The Run of Play is a blog about
the wonder and terror of soccer.
We left the window open during a match in October 2007 and a strange wind blew into the room.
Now we walk the forgotten byways of football with a lonely tread, searching for the beautiful, the bewildering, the haunting, and the absurd.
Liverpool have just beaten Besiktas 8-0 at Anfield to record the largest win in the history of the Champions League. The Liverpool players’ own shadows on the pitch did more to stop them than the Besiktas defense, but regardless of the opponent this Liverpool performance was a work of art—fluid passing, precision and power in every phase of the game, attackers pouring forward in waves. It was everything they’ve recently lacked, and while it does nothing to address their slide in the Premier League—with Porto beating Marseille in the other Group A match today, it won’t even put them in qualification position in the Champions League—it does more than any match since the 6-0 win against Derby to remind the world that this is a dangerous team.
Who stood out for Liverpool? We can start with the scorers. Peter Crouch, loping like a greyhound, was a constant threat: he scored the first after sending a low shot off Hakan Arikan, then pouncing on the rebound; and he scored the last, in the 88th minute, on a well-timed close-range header. Yossi Benayoun bracketed half time with a hat trick. Gerrard scored on a back-flick from Voronin. And Ryan Babel, who didn’t even come on until the 62nd minute, scored two not long after in the space of three minutes, the first of which he sent in with the back of his heel while facing away from the goal. It was that easy for Liverpool tonight. There were ballboys who would have scored if Benitez had only played them.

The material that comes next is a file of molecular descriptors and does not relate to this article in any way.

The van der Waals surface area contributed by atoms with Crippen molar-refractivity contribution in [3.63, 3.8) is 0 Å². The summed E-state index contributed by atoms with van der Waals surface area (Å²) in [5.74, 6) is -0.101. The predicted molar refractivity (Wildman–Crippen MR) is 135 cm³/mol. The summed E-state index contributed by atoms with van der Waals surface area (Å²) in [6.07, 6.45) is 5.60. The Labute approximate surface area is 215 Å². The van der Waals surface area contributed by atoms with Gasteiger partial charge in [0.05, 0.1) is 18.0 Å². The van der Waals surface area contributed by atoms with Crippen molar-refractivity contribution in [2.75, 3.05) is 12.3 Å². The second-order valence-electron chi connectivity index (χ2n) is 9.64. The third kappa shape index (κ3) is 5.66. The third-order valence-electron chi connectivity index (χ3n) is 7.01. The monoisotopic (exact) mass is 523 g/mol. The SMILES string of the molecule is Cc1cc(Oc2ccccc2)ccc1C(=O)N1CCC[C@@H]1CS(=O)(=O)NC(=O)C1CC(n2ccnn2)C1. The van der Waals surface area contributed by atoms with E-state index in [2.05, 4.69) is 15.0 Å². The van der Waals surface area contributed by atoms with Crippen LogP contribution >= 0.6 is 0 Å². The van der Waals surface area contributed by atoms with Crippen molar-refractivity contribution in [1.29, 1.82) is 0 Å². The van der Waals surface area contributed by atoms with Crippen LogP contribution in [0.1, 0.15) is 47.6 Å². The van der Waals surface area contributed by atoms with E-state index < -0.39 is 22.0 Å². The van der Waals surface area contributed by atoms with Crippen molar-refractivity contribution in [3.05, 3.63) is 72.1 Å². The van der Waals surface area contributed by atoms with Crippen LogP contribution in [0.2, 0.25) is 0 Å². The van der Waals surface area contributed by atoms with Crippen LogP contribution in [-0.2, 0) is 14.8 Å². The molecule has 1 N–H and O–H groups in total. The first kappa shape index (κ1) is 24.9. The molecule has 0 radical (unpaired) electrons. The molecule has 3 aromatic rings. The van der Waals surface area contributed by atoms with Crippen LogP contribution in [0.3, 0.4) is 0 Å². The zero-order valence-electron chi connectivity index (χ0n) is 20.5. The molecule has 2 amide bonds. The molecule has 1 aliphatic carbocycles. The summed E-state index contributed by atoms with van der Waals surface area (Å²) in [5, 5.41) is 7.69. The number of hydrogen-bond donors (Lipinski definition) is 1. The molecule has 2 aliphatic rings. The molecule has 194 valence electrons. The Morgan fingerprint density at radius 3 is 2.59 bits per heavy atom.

The most impressive aspect of this performance for Liverpool may have been that, watching the game, you always felt there were more goals there on the pitch. Crouch missed at least one very plausible header, Riise might have scored twice more, and Benayoun was close to netting a fourth on a couple of different occasions. Babel knocked a powerful header off the post to miss out, narrowly, on his hat trick. 12-0, or more, was in striking distance, and it wouldn’t have been a misleading scoreline, either.
For now, temporarily vindicated, Rafa and his team will look to carry this form forward into their next Premier League game, an easy home match against Fulham. If sanity prevails, they’ll do so without Dirk Kuyt, who may have been the least happy man in Anfield today as he watched this match from the bench. With Crouch and without him, Liverpool looked like title contenders again, but you can never be sure what Rafa Benitez will do. Surely, surely, with his role in today’s demolition and the spark he’s provided all season off the bench, Peter Crouch has done enough to deserve a starting place? Surely Benitez can no longer look away?
by Brian Phillips · November 6, 2007